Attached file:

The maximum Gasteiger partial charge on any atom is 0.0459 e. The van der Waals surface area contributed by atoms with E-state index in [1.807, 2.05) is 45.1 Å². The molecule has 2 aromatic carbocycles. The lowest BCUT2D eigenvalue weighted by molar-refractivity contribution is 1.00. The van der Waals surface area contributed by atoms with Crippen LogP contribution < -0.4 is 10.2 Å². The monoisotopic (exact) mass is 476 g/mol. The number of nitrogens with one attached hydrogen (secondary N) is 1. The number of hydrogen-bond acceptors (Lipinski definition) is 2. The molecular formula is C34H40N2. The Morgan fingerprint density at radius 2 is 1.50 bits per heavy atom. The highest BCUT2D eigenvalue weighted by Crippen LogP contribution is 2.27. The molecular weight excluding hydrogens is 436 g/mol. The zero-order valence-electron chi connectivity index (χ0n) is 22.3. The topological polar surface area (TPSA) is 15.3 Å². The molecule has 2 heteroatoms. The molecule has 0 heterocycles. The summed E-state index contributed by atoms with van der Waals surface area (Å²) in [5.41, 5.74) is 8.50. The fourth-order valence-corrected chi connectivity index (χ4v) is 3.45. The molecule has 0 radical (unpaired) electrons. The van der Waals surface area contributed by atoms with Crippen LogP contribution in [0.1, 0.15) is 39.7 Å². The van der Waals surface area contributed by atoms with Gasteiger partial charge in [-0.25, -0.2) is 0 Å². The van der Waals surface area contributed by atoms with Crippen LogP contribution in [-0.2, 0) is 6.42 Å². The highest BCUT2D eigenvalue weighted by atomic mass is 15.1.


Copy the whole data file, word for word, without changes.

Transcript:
The maximum Gasteiger partial charge on any atom is 0.0459 e. The van der Waals surface area contributed by atoms with E-state index in [1.807, 2.05) is 45.1 Å². The molecule has 2 aromatic carbocycles. The lowest BCUT2D eigenvalue weighted by molar-refractivity contribution is 1.00. The van der Waals surface area contributed by atoms with Crippen LogP contribution < -0.4 is 10.2 Å². The monoisotopic (exact) mass is 476 g/mol. The number of nitrogens with one attached hydrogen (secondary N) is 1. The number of hydrogen-bond acceptors (Lipinski definition) is 2. The molecular formula is C34H40N2. The Morgan fingerprint density at radius 2 is 1.50 bits per heavy atom. The highest BCUT2D eigenvalue weighted by Crippen LogP contribution is 2.27. The molecular weight excluding hydrogens is 436 g/mol. The zero-order valence-electron chi connectivity index (χ0n) is 22.3. The topological polar surface area (TPSA) is 15.3 Å². The molecule has 2 heteroatoms. The molecule has 0 heterocycles. The summed E-state index contributed by atoms with van der Waals surface area (Å²) in [5.41, 5.74) is 8.50. The fourth-order valence-corrected chi connectivity index (χ4v) is 3.45. The molecule has 0 radical (unpaired) electrons. The van der Waals surface area contributed by atoms with Crippen LogP contribution in [0.1, 0.15) is 39.7 Å². The van der Waals surface area contributed by atoms with Gasteiger partial charge in [-0.25, -0.2) is 0 Å². The van der Waals surface area contributed by atoms with Crippen LogP contribution in [-0.2, 0) is 6.42 Å². The highest BCUT2D eigenvalue weighted by atomic mass is 15.1.